Sunday, July 9, 2017

The Sunday Memory Drawer - The Outdoor Movies

Ah, summer memories continue.

Even when I was a kid, I could pick up signals. The summer nights were warm. The sky was clear. And my father was suddenly washing the windshield of whatever Buick he was driving at the time. These signs could only point to one thing.We were going to the drive-in movie theater.And I would anxiously await the end of the day. This was one of my most special memories of childhood. And one that, unfortunately, later generations can't appreciate.

This is a 1954 aerial photo of our preferred drive-in venue, the Elmsford Drive-In. Sadly, the place got torn down in the early 80s and was replaced by a Sam's Club. Indeed, the theater tried to survive even with dwindling attendance. In its later years, it tried to attract audiences by showing porno films. The town got up-in-arms as a result. It turns out that teenagers were lingering in the strip mall across the street at night. Cheap thrills with binoculars. And who needed the in-car speakers to imagine the sound track? 

That shut down the Elmsford Drive-In for good. 

But it was in its glory days when I was a kid and chomping at the bit for my next drive-in experience. Now, within driving proximity to my family unit, there were two such outdoor theaters. The closer one was the Whitestone Drive-In down in the Bronx. But my mother hated that place. 

"It smells."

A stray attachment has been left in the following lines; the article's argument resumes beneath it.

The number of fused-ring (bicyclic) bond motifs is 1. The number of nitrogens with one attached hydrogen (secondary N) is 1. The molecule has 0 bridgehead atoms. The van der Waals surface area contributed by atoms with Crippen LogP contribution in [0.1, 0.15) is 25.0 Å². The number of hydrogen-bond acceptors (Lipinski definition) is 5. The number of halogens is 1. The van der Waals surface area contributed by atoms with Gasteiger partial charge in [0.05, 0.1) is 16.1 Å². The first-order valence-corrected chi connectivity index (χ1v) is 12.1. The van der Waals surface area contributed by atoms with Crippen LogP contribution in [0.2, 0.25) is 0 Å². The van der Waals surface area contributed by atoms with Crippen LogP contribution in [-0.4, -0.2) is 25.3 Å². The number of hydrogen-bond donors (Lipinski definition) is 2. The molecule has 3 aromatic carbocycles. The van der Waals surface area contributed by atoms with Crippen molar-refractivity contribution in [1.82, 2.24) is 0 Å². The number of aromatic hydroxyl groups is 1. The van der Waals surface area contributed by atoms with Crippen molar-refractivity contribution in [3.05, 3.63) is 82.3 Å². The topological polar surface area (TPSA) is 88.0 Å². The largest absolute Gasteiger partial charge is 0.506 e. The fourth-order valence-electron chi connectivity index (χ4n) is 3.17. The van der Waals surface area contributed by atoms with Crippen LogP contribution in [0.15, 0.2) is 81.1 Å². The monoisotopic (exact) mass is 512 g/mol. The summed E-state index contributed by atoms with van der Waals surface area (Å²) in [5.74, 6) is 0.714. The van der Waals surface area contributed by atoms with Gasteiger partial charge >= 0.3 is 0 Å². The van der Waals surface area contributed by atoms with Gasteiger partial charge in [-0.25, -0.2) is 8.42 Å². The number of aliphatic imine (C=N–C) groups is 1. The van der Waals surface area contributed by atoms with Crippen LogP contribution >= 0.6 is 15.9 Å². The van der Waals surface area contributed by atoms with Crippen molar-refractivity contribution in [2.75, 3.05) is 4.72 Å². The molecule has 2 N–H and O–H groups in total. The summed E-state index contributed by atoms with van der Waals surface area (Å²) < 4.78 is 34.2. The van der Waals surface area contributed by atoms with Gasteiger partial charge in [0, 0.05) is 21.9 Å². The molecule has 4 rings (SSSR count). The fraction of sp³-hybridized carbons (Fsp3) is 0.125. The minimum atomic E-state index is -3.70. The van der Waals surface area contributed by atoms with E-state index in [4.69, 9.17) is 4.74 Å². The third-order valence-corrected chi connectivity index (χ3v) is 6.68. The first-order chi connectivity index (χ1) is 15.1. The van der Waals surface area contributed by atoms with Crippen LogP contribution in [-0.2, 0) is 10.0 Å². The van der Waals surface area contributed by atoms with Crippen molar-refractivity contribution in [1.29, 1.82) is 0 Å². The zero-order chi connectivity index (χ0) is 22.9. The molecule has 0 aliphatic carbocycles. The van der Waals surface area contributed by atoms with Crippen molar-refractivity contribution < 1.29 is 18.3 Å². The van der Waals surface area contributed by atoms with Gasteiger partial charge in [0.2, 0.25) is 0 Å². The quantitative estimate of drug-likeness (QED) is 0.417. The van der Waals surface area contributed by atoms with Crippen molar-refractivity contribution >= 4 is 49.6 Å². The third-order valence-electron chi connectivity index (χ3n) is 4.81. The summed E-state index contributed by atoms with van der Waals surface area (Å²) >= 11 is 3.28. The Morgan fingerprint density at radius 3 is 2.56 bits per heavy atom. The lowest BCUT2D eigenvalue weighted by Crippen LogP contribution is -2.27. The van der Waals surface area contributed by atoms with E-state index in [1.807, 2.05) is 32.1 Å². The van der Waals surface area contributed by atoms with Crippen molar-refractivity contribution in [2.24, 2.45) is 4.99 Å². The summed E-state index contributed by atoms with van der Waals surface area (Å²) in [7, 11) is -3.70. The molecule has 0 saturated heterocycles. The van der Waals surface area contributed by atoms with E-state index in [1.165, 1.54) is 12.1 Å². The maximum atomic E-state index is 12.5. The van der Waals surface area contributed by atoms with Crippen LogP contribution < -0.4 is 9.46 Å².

It really did. Because it was right near the end of the dirty Hutchinson River, the humid nights overcooked the foulness of the water and it all wafted into the Whitestone Drive-In somewhere in the middle of the first feature. The rancid air also brought along a heft amount of mosquitoes. You might enjoy the movie, but you'd come home with itchy bumps from head-to-toe. 

So, the long drive up Route 9A into Elmsford was the better spot for us. The drill was always the same. The double feature usually didn't start until dusk, but we'd head up there about an hour or two before. They had a nifty playground underneath the screen and the area was adorned by big posters of my favorite cartoon characters. That would keep me occupied for a while. And then I'd head back to the car. The sound of my footsteps on the gravel sticks with me to this day. The noise was fine as long as the picture wasn't on. But, during the movie, there was always some joker who was making his way from the bathroom. And you'd hear... 

"Crunch, crunch, crunch, crunch." 

That would provoke some other idiots to voice their displeasure by honking their horns at the annoying pedestrian. Before you knew it, your cinematic experience was completely disrupted by a soundtrack that would rival Times Square at rush hour. 

My father would drag me over to the snack bar so we could load up with goodies for the first movie. And then it was time. For my wardrobe change. 

I'd have to toss myself into the back seat of the car and somehow manage to get into my pajamas. Because I was only parentally cleared for the first part of the double feature, which was always some kind of family-oriented fare. Dad would hook up the speaker on the car window and then I'd hang over the middle of the front seat to enjoy the movie. 

When that would end, most of the patrons would watch the cartoon intermission countdown. Replenishing of snacks was turned into a virtual game show stunt. Get your popcorn and soda now because the second feature was starting soon.
But, there would be no more Milk Duds or Pom Poms in my evening. I was commanded off to Dreamland.

And, sometimes, I actually did go to sleep.  Last week you heard about me being stirred awake by the haunting theme music from "A Summer Place."   Depending upon the content of the second feature, my parents urged me to sleep in varying degrees.   Or maybe they simply wanted to...

Oh, God, let's not think that.

Dinner last night: Chicken salad sandwich.

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